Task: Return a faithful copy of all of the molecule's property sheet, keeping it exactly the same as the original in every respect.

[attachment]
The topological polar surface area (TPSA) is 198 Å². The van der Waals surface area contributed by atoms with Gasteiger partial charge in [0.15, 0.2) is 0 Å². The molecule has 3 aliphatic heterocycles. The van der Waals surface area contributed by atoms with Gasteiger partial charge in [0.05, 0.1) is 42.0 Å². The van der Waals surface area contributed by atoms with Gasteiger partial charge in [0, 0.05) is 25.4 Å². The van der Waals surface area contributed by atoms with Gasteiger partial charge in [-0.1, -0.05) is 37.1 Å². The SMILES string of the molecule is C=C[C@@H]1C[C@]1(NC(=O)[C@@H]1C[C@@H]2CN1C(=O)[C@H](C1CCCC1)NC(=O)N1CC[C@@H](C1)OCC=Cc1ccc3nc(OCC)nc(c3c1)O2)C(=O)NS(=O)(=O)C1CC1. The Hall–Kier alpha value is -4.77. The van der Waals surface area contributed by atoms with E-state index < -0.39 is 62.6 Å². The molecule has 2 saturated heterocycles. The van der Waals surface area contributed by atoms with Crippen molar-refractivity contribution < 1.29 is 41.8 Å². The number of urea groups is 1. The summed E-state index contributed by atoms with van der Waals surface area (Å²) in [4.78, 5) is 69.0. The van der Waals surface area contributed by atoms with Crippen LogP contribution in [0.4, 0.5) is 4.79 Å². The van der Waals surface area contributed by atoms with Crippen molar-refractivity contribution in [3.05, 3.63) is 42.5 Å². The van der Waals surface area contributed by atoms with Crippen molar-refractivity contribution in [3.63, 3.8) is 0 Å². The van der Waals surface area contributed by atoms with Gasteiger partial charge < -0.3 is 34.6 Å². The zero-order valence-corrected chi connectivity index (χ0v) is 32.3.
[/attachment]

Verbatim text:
The topological polar surface area (TPSA) is 198 Å². The van der Waals surface area contributed by atoms with Gasteiger partial charge in [0.15, 0.2) is 0 Å². The molecule has 3 aliphatic heterocycles. The van der Waals surface area contributed by atoms with Gasteiger partial charge in [0.05, 0.1) is 42.0 Å². The van der Waals surface area contributed by atoms with Gasteiger partial charge in [0, 0.05) is 25.4 Å². The van der Waals surface area contributed by atoms with Gasteiger partial charge in [-0.1, -0.05) is 37.1 Å². The SMILES string of the molecule is C=C[C@@H]1C[C@]1(NC(=O)[C@@H]1C[C@@H]2CN1C(=O)[C@H](C1CCCC1)NC(=O)N1CC[C@@H](C1)OCC=Cc1ccc3nc(OCC)nc(c3c1)O2)C(=O)NS(=O)(=O)C1CC1. The Hall–Kier alpha value is -4.77. The van der Waals surface area contributed by atoms with E-state index < -0.39 is 62.6 Å². The molecule has 2 saturated heterocycles. The van der Waals surface area contributed by atoms with Crippen molar-refractivity contribution < 1.29 is 41.8 Å². The number of urea groups is 1. The summed E-state index contributed by atoms with van der Waals surface area (Å²) in [4.78, 5) is 69.0. The van der Waals surface area contributed by atoms with Crippen LogP contribution in [0.4, 0.5) is 4.79 Å². The van der Waals surface area contributed by atoms with Crippen molar-refractivity contribution in [3.05, 3.63) is 42.5 Å². The van der Waals surface area contributed by atoms with Crippen molar-refractivity contribution in [3.63, 3.8) is 0 Å². The van der Waals surface area contributed by atoms with Gasteiger partial charge < -0.3 is 34.6 Å². The zero-order valence-corrected chi connectivity index (χ0v) is 32.3.